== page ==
Retail Leasing

Business.com / Starting a Business / Last Modified: February 22, 2017

Looking to open a retail store? In most cases, you'll lease (rather than buy) a space from a landlord and then make it your own. ...

Looking to open a retail store? In most cases, you'll lease (rather than buy) a space from a landlord and then make it your own. Not every space is right for every business, so don't sign on the dotted line right away. Take your time to make sure the lease is right for you since the right retail space can:

  1. Serve your needs now and give you room to grow in the future.
  2. Draw in or deter foot traffic, the lifeblood of most retail businesses.
  3. Be a financial drain if you choose a poor space.

Sign with an agent

To find commercial properties to rent, you need to contact commercial real estate agents.

Hire a leasing lawyer

In case you don't already have an attorney to assist you in business matters, consider finding a specialist in landlord/tenant relationships to make sure you don't sign a lease that's detrimental to your future growth.

Look where your customers are

A business without customers won't be a business for long, so consider using demographic tools to examine potential retail areas to see whether the residents fit your image of ideal customers.
a wealth of demographic data available on its Web site, such as state income, tax return breakdowns by Zip code, and projected returns for the upcoming year. Data on income by counties and county-to-county migration is also available from the IRS by mail.

Find your comfort zone

Each town has its own commercial zoning regulations, so don't waste time looking at buildings that can't house your business. You can ask the landlord whether her building is zoned for your business, but a safer approach would involve a trip to city hall to find out where commercial activity is allowed.
Boston, New York City and San Diego), and a Google search for the words "zoning," "map" and your city name might be all you need. Cities often include descriptions of their commercial zones, such as how many feet of sidewalk must be clear, which hours a shop can operate, and a hundred other details; New York City has a great description of its commercial zones and gives you an idea of how they might be described in your town.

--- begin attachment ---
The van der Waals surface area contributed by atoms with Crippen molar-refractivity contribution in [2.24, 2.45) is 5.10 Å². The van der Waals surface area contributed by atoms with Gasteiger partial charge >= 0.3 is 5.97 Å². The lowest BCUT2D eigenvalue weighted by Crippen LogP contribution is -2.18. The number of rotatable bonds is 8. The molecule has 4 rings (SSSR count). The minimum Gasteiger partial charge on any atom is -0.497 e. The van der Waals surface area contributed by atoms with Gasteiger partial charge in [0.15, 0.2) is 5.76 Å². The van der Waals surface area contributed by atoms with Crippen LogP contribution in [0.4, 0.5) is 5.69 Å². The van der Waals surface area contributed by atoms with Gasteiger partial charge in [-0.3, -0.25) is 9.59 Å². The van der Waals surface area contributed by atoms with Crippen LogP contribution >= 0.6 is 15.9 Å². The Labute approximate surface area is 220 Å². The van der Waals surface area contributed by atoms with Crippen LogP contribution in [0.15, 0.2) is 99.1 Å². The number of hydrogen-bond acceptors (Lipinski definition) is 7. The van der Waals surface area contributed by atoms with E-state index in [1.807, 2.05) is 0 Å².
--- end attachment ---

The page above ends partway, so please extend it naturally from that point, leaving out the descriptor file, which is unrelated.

See who pays for what

You'll probably be quoted a price per square foot of rental space, but before you start calculating a budget based on this figure, you need to know which other expenses may be included in the rental rate. (Shopping centers sometimes also charge a percentage of gross sales in addition to maintenance fees and the basic price per square foot.)
  • Online zoning maps aren't always current, so once you find a good site that is labeled as commercial, check with city hall to make sure the zone hasn't been changed.
  • Check for contract restrictions in the lease since some shopping centers and towns limit the number of restaurants, cafes or other businesses that can be near one another.
  • All contracts are negotiable. It never hurts to ask for changes, such as when you want to alter the space or sublet to other vendors.
  • Make sure the lease isn't too long (in case you decide to sell your business) or too short (because you need time to establish a presence). Lease terms of three, five or 10 years are typical, but you can negotiate for a shorter lease with a longer "option for renewal" period.
  • Include a cap increase limit — 5 percent is typical — so that you can plan for rent increases and not get priced out of your space.
  • Insist on a bailout clause so that you're not stuck in the lease if sales don't meet a predetermined amount or an anchor store that draws customers leaves the area.
  • When starting a franchise, the parent company might assist you in finding a good location. The company might also insist on holding the lease, depending on your contract with them.

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